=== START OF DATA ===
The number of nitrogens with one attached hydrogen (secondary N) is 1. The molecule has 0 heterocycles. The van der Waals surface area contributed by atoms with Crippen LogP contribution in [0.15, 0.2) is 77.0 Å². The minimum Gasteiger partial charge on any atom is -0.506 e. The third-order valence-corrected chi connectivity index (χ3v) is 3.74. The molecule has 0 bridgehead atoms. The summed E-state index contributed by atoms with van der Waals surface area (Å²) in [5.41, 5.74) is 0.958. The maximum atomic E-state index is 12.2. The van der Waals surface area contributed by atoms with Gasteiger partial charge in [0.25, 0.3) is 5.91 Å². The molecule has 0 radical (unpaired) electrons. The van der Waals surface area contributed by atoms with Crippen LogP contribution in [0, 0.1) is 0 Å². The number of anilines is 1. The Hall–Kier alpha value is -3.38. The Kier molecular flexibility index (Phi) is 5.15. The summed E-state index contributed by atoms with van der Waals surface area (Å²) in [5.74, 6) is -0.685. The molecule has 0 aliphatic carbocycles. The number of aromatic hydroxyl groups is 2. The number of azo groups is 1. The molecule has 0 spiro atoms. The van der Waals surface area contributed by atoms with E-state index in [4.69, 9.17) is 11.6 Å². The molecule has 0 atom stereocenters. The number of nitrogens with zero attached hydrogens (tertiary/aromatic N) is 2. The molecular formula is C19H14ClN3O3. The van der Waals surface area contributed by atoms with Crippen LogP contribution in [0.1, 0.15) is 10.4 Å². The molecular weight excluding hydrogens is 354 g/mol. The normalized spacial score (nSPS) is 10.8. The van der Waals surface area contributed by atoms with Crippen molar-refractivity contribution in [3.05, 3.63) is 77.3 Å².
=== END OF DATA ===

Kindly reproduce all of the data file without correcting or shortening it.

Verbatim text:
The number of nitrogens with one attached hydrogen (secondary N) is 1. The molecule has 0 heterocycles. The van der Waals surface area contributed by atoms with Crippen LogP contribution in [0.15, 0.2) is 77.0 Å². The minimum Gasteiger partial charge on any atom is -0.506 e. The third-order valence-corrected chi connectivity index (χ3v) is 3.74. The molecule has 0 bridgehead atoms. The summed E-state index contributed by atoms with van der Waals surface area (Å²) in [5.41, 5.74) is 0.958. The maximum atomic E-state index is 12.2. The van der Waals surface area contributed by atoms with Gasteiger partial charge in [0.25, 0.3) is 5.91 Å². The molecule has 0 radical (unpaired) electrons. The van der Waals surface area contributed by atoms with Crippen LogP contribution in [0, 0.1) is 0 Å². The number of anilines is 1. The Hall–Kier alpha value is -3.38. The Kier molecular flexibility index (Phi) is 5.15. The summed E-state index contributed by atoms with van der Waals surface area (Å²) in [5.74, 6) is -0.685. The molecule has 0 aliphatic carbocycles. The number of aromatic hydroxyl groups is 2. The number of azo groups is 1. The molecule has 0 spiro atoms. The van der Waals surface area contributed by atoms with E-state index in [4.69, 9.17) is 11.6 Å². The molecule has 0 atom stereocenters. The number of nitrogens with zero attached hydrogens (tertiary/aromatic N) is 2. The molecular formula is C19H14ClN3O3. The van der Waals surface area contributed by atoms with Crippen LogP contribution in [0.1, 0.15) is 10.4 Å². The molecular weight excluding hydrogens is 354 g/mol. The normalized spacial score (nSPS) is 10.8. The van der Waals surface area contributed by atoms with Crippen molar-refractivity contribution in [3.05, 3.63) is 77.3 Å².